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Subentries are used for managing the administration of different aspects of the directory. LDAP has just recently formalized the notion of subentires in RFC 3672. Subentries have existed within X.500 Directories for years with clear specifications for administering collective attributes, schema, and access controls. With the exception of managing collective attributes LDAP has no equivalent yet for administering these aspects. However with RFC 3672, LDAP is on its way towards adopting and adapting these mechanisms from X.500 Directories. It is only a matter of time.

For this reason we intend to remain ahead of the curve by implementing these aspects of administration using Subentries and Administrative Areas similar to X.500 Directories.

What exactly are subentries?

To explain this properly we're going to need to discuss a couple other things like administrative areas (AA) and administrative points (AP) within the directory. However for the impatient here's a quick attempt to describe what subentries are:

Subentries are hidden leaf entries (which cannot have children). These entries immediately subordinate to an administrative point (AP) within the directory. They are used to specify administrative information for a part of the Directory Information Tree (DIT). Subentries can contain administrative information for aspects of access control, schema administration, and collective attributes (and others which have not been defined in any specification yet).

Administrative Areas, Entries and Points

First some definitions as provided by X.501:

  • 11.1.1 administrative area: A subtree of the DIT considered from the perspective of administration.
  • 11.1.2 administrative entry: An entry located at an administrative point.
  • 11.1.3 administrative point: The root vertex of an administrative area.
  • 11.1.5 autonomous administrative area: A subtree of the DIT whose entries are all administered by the same Administrative Authority. Autonomous administrative areas are non-overlapping.
  • 11.1.11 inner administrative area: A specific administrative area whose scope is wholly contained within the scope of another specific administrative area of the same type.
  • 11.1.17 specific administrative area: A subset (in the form of a subtree) of an autonomous administrative area defined for a particular aspect of administration: access control, subschema or entry collection administration. When defined, specific administrative areas of a particular kind partition an autonomous administrative area.
  • 11.1.18 specific administrative point: The root vertex of a specific administrative area.

Now take a step back because the above definitions are, well, from a sleep inducing spec. Let's just talk about some situations.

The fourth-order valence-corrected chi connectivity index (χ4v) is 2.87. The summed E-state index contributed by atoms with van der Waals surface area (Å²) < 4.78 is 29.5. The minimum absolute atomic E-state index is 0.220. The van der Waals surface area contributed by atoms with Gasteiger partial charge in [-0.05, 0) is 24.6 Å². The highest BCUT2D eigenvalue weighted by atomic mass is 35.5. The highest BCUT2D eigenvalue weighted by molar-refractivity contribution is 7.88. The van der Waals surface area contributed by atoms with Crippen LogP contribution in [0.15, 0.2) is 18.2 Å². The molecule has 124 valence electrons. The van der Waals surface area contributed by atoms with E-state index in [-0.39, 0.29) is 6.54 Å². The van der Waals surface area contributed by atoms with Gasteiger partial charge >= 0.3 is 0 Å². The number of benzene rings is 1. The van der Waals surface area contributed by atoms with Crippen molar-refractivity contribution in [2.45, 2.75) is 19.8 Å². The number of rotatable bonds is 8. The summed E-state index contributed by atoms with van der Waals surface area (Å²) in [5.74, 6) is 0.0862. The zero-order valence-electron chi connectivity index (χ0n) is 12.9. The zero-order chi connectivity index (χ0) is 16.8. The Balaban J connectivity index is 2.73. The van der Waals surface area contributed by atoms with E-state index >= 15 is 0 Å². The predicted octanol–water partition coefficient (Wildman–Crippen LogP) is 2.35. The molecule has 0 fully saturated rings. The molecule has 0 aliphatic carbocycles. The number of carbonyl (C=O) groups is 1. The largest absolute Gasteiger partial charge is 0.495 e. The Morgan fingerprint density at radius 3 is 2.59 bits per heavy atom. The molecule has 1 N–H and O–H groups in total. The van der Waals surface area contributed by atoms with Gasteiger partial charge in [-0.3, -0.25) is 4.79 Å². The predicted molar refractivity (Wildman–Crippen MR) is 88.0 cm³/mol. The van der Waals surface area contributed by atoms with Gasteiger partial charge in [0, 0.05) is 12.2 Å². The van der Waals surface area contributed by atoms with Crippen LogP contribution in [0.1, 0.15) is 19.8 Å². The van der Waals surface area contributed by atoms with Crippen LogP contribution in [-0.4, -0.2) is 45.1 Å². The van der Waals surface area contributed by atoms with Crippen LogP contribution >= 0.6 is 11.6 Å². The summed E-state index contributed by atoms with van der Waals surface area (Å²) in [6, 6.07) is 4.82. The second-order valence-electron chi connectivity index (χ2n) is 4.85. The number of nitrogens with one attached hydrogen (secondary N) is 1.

Presume you're the uber directory administrator over at WallyWorld (a Walmart competitor). Let's say WallyWorld uses their corporate directory for various things including their product catalog. As the uber admin you're going to have a bunch of people wanting access, update and even administer your directory. Entire departments within WallyWorld are going to want to control different parts of the directory. Sales may want to manage the product catalog, while operations may want to manage information in other areas dealing with suppliers and store locations. Whatever the domain some department will need to manage the information as the authority.

Each department will probably designate different people to manage different aspects of their domain. You're not going to want to deal with their little fiefdoms instead you can delegate the administration of access control policy to a departmental contact. You will want to empower your users and administrative contacts in these departments so they can do part of the job for you. Plus it's much better than having to communicate with everyone in the company to meet their needs. This is where the delegation of authority comes into the picture.

Usually administrators do this already to an extent without defining administrative areas. Giving users the ability to change their own passwords for example is a form of delegation. This is generally a good idea because you don't want to set passwords for people. First because you don't want to see the password and secondly because of the management nightmare you'd have to deal with. Expand this idea out a little further and think about delegating administration not of users on their passwords but of entire subtrees in the directory to administrative contacts in various departments.

Do you really want to manage the corporate product catalog or just let the sales department manage it? But what do we mean by manage? You want sales people to create, and delete entries but they may only trust a few people to do this. Others may just view the catelog. Who are the people with add/remove powers and why should you have to be involved with deciding this ever changing departmental policy? Instead you can delegate the management of access controls in this area to a administrative contact in the sales department. The sales contact can then administer access controls for their department. They're closer to the people in sales than you are and they probably have more bandwidth to handle sales related needs than you do. Delegating authority in this fashion is what X.500 engineers pioneered in the early 80's with the telecom boom in Europe. They knew different authorities will want to manage different aspects of directory administration for themselves. These X.500 definitions are there to be able to talk about administrative areas within the directory. Now let's get back to what these things are exactly.